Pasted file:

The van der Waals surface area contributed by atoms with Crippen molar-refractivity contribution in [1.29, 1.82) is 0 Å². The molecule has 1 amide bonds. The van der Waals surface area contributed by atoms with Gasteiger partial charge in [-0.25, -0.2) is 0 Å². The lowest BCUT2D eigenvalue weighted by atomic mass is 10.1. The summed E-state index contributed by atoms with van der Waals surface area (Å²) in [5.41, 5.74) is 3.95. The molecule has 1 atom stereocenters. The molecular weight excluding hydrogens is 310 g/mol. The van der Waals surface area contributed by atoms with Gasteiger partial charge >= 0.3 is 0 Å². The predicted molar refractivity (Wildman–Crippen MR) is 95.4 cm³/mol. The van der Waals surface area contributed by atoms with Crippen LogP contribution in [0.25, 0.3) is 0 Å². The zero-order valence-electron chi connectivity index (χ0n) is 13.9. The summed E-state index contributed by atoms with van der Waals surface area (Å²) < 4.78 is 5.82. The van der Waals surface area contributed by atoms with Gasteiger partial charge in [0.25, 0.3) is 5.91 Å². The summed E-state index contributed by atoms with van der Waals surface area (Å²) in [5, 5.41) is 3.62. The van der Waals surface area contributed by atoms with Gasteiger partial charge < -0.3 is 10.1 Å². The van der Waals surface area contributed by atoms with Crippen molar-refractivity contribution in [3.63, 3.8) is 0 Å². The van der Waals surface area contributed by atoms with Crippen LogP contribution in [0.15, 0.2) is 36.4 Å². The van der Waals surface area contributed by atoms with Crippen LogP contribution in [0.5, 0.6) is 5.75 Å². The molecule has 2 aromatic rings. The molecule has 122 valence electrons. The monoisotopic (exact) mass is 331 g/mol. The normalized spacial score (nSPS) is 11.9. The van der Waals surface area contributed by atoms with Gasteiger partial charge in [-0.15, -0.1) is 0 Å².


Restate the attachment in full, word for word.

The van der Waals surface area contributed by atoms with Crippen molar-refractivity contribution in [1.29, 1.82) is 0 Å². The molecule has 1 amide bonds. The van der Waals surface area contributed by atoms with Gasteiger partial charge in [-0.25, -0.2) is 0 Å². The lowest BCUT2D eigenvalue weighted by atomic mass is 10.1. The summed E-state index contributed by atoms with van der Waals surface area (Å²) in [5.41, 5.74) is 3.95. The molecule has 1 atom stereocenters. The molecular weight excluding hydrogens is 310 g/mol. The van der Waals surface area contributed by atoms with Gasteiger partial charge >= 0.3 is 0 Å². The predicted molar refractivity (Wildman–Crippen MR) is 95.4 cm³/mol. The van der Waals surface area contributed by atoms with Crippen LogP contribution in [0.25, 0.3) is 0 Å². The zero-order valence-electron chi connectivity index (χ0n) is 13.9. The summed E-state index contributed by atoms with van der Waals surface area (Å²) < 4.78 is 5.82. The van der Waals surface area contributed by atoms with Gasteiger partial charge in [0.25, 0.3) is 5.91 Å². The summed E-state index contributed by atoms with van der Waals surface area (Å²) in [5, 5.41) is 3.62. The van der Waals surface area contributed by atoms with Gasteiger partial charge < -0.3 is 10.1 Å². The van der Waals surface area contributed by atoms with Crippen molar-refractivity contribution in [3.63, 3.8) is 0 Å². The van der Waals surface area contributed by atoms with Crippen LogP contribution in [0.15, 0.2) is 36.4 Å². The van der Waals surface area contributed by atoms with Crippen LogP contribution in [0.5, 0.6) is 5.75 Å². The molecule has 2 aromatic rings. The molecule has 122 valence electrons. The monoisotopic (exact) mass is 331 g/mol. The normalized spacial score (nSPS) is 11.9. The van der Waals surface area contributed by atoms with Gasteiger partial charge in [-0.15, -0.1) is 0 Å².